I loved all the courses I took there. I had some truly remarkable professors who, in addition to teaching, were world-renowned scholars, researchers, and government consultants. I’m an international relations major concentrating in the Middle East and North Africa, so every class I took was really catered to my interests.

3. What was your favorite part of the city?
My favorite part of Tel Aviv are the beaches – there’s close to a dozen. I grew up on the beach in Massachusetts, and I really miss the ocean when I’m in Syracuse. Having a beach only a few miles from my dorm was really something I tried not to take for granted, and I miss it everyday!

4. What advice would you give to students who are preparing to study abroad?
Learn the language – or at least try! It makes life so much easier, it’s a great way to meet locals, and it’ll make them appreciate you so much more. Even more than that, who wouldn’t want to be able to say they can speak a bunch of languages (even if you can only read a menu)? You never know when a second or third language will come in handy in the future.

To read more about Shoshana’s experience in Israel, check out her blog!

If you’re interested in the Tel Aviv University World Partner Program (open only to SU students), start here! Have any questions? Let us know!

Student Spotlight: Shaheem Valentin

shaheemvalentinShaheem Valentin ’16 is a dual accounting and marketing major from the Bronx. He spent Spring 2015 taking part in the SU Santiago program, which begins with a month of intensive Spanish language study in Ecuador. Once students wrap up their time in Ecuador, they embark on a two-week traveling Signature Seminar that takes them to Uruguay and Argentina. Shaheem loved his time in Latin America and recently answered some of our questions about his experience:

  1. What was your most memorable experience abroad?
    The most memorable experience was when a person, who would later become one of my best friends in Chile, invited me to go hiking after one day of meeting each other. I had to met this person at 9 a.m. at his house to meet up with his friends and also for us to drive to the hiking destination (Quebrada de Macul). I had an amazing time hiking with everyone, we laughed, we fell, and just overall had a good time. Later on, they invited me to come back to the house for a bbq and a little get-together. It was the first time that I was hanging out with so many Chileans, and funny enough they all become some of my closest friends during my time there (and still are).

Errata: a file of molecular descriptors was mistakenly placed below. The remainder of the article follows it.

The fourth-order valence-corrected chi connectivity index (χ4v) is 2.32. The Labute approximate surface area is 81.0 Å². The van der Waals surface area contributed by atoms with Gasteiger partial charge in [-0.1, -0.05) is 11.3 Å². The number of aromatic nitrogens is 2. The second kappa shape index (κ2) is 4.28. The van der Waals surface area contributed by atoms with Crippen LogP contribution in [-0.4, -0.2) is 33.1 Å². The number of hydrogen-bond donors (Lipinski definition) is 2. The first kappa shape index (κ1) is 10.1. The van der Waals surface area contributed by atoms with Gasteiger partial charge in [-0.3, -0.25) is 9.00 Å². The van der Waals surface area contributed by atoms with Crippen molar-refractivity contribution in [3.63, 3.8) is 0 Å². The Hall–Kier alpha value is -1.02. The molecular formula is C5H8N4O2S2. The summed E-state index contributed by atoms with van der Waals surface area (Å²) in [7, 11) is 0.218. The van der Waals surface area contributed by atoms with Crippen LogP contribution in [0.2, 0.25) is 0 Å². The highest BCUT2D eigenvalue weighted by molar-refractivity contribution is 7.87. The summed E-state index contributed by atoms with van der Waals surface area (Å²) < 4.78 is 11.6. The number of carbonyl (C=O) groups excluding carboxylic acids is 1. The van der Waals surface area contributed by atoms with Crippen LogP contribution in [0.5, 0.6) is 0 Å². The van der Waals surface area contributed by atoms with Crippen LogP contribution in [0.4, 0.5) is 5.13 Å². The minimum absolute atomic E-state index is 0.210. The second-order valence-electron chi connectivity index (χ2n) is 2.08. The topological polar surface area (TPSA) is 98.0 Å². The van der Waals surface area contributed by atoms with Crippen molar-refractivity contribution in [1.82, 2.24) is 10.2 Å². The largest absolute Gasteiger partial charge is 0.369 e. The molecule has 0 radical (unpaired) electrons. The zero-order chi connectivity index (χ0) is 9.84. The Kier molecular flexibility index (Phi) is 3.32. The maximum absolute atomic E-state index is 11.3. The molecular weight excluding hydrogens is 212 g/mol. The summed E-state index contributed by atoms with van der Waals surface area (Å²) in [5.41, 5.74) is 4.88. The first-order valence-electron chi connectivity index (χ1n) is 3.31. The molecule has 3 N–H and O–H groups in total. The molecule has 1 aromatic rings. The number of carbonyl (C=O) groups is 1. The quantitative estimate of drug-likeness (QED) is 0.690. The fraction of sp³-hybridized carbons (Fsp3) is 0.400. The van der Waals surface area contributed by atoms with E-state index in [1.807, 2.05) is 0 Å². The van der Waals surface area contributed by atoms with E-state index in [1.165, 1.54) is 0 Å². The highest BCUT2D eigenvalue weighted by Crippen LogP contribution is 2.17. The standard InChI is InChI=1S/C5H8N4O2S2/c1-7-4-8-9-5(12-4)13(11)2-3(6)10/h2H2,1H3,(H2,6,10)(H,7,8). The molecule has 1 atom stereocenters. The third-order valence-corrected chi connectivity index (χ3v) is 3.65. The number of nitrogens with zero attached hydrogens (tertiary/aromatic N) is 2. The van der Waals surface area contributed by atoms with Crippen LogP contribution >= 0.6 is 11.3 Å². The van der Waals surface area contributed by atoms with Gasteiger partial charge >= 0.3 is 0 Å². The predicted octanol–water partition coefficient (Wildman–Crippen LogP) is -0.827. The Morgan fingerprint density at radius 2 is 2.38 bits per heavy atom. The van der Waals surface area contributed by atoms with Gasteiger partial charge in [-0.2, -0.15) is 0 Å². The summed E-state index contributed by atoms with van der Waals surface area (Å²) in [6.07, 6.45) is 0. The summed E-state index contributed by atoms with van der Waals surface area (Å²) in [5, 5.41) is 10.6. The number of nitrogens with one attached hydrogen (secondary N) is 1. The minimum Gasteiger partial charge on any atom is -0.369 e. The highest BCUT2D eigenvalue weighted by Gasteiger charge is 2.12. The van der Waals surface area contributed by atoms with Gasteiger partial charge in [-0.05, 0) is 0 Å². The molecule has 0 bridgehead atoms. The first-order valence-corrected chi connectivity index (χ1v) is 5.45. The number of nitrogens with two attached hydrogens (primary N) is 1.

2. What was the biggest difference between what you thought the experience would be like and what it was actually like?
    At first, I was nervous about my Spanish, not making friends, and I guess every other common worry that people have when traveling to a new country. It seemed once I landed in Ecuador that all my fears dissipated and I threw caution to the wind. My Spanish wasn’t perfect but over time it improved dramatically, I learned how to converse and showcase my personality, which led to me making friends and acquaintances. Also, these countries are much more beautiful that I ever expected, in terms of scenery and the kindness of the people.
  3. What was your favorite part about study abroad?
    My favorite thing about study abroad is the freedom of it. There will not be another time in my life that I would act so carefree, and be so willing to try half of the things that I tried.
  4. How did you like your host families?
    My living arrangements in both Ecuador and Chile were wonderful. The families were amazing and completely generous. I had my own room, and the host families gave me the freedom to explore and do my own thing, while still having them as a “safety-net.”

If you want to travel to four countries, perfect your Spanish, and enroll in the SU Santiago program, start here. Have any questions for us? Let us know!

SU Strasbourg Director Says Farewell to Fall 2015 Students

Each semester, SU Strasbourg Center director Dr. Raymond Bach gives a farewell speech to his students. The speeches are always heartfelt and memorable. But this semester’s speech, shared just weeks after the terrorist attacks in Paris, is a tribute to the ties that bind nations and people, and to the true value of study abroad. We are sharing it in full, with his permission: